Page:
Earlier in June, Springer Nature launched a campaign to celebrate women’s achievements in engineering which highlighted nine of our authors and editors who shared their thoughts on why they chose to become engineers and the advice they would offer to young women entering the field.
As some have questioned why we need to celebrate women in engineering, it made me think about the reasons behind not only this campaign, but the worldwide movement that created International Women in Engineering Day (officially in its 2nd year under UNESCO patronage), the dozens of professional societies for women engineers, and, at its core, whether or not this is (still?) an issue.
There are a couple of aspects to consider: are women studying engineering? Are women working as engineers? Are women staying engineers? Historically speaking, women have been granted degrees in engineering since 1876 (Elizabeth Bragg, from the University of California, Berkley being the first). The trend didn’t really catch on until well after WWII, itself a turning point with many women entering the engineering fields without formal training to take up roles left empty by men at war. In the 1970s, universities around the world began to accept women on a wider scale, for example, Jill Tietjen, series editor for the Springer book series “Women in Engineering and Science”. Her comprehensive history of women in engineering serves as the premier book in the series here.
The number of women both pursuing an education in and working in the STEM fields is growing and the gender gap is decreasing.
In her book, Women in STEM Disciplines (Springer, 2017), Claudine Schmuck presents the global picture for the above questions, tackling some “accepted” truths, and effectively looking at the wider trends of women in STEM fields. Her detailed analysis paints a positive picture: the number of women both pursuing an education in and working in the STEM fields is growing and the gender gap is decreasing. The 10 years to 2013 saw an increase of 80% in number of women graduating in a STEM subject, and women as an overall percentage of all STEM graduates (including medicine) is now approaching 50%1. There are significant variations globally in the growth rates with the percentage of women STEM graduates increasing from 12 % to 25% in Middle East & North Africa, South-West Asia and Sub-Saharan Africa and from 14% to 29% in Central and Eastern Europe but virtually no growth in Latin America, North America and Western Europe. But unfortunately seeing the full effect of these achievements is being hampered by a number of factors.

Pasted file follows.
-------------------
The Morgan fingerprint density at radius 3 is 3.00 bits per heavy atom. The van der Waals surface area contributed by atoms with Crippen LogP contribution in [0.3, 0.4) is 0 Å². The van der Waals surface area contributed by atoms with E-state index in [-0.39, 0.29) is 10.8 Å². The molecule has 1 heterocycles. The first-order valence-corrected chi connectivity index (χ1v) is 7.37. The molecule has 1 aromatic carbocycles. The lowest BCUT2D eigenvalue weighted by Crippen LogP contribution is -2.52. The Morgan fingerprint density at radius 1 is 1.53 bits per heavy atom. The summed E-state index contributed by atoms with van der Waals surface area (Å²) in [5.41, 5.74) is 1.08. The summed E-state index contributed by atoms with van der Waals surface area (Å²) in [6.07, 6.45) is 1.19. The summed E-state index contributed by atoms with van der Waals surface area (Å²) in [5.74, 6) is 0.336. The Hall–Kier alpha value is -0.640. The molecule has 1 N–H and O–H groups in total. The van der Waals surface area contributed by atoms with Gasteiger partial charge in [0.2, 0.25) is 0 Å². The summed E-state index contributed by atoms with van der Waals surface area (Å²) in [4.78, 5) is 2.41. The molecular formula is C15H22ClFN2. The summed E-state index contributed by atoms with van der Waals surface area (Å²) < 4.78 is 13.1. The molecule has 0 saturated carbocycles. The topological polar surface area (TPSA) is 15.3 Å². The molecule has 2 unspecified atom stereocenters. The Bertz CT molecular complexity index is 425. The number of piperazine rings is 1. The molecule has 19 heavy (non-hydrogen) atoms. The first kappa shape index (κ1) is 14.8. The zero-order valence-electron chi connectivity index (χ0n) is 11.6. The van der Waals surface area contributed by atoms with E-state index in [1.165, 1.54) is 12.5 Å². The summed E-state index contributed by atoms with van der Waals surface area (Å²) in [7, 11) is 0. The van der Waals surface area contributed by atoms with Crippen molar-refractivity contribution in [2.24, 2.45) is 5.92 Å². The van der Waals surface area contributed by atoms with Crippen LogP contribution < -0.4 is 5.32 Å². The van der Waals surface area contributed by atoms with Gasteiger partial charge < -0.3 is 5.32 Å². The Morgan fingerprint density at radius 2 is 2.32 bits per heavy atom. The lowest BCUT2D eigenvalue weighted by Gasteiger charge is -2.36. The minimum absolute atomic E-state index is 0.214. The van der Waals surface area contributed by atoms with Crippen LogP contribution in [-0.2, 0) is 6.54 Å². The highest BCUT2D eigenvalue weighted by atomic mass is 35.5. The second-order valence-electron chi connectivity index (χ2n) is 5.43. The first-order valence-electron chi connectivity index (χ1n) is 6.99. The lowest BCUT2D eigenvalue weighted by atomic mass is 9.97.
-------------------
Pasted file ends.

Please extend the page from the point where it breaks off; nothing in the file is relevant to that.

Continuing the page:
Even in the US, only 24.7% of computer science professionals and 15.1% of engineering professionals are women, although women constitute close to half of the total workforce.
Social norms and cultural barriers including discriminatory family codes, restricted resources, legal and institutional barriers and to top it off, a lack of access to local role models, have been shown to inhibit female graduates’ access to employment2, particularly in some of the countries experiencing the highest booms in female STEM education. While this has not had the same impact in Western Europe and North America, where the “gender gap” in the labour market is almost nil, the percentage of women actively participating in the market in the STEM fields is still very low. Even in the US, only 24.7% of computer science professionals and 15.1% of engineering professionals are women, although women constitute close to half of the total workforce (U.S. Department of Labor 2016)3.
To compound the low numbers transitioning from studies to work, “the attrition rate for STEM graduated women … reaches 40% [compared with] that of those holding a degree in management or law, or economics which reaches only 9%”4. Reasons for this difference vary widely, but can be categorized broadly as:
- (1) lack of career expectations
- (2) the impossibility to achieve work/life balance
- (3) organization and environment5
This is a huge loss not only for women, but for companies because, as Dr. Lucienne Blessing explains, “Research shows that gender-diverse companies are 15% more likely to perform better, in particular if leadership is gender-balanced (McKinsey).”
Women’s achievements in STEM fields need to be harnessed to raise awareness, create role models and foster a more inclusive culture.
That’s why we launched our campaign. It aims, via a series of interviews with female engineers who love their work and their jobs, to create role models in this field, provide sound advice to women looking to enter the field, and paint a positive picture for the next generation of women in engineering. It is only a start but one which we encourage others to also get behind in order to see real change in this field.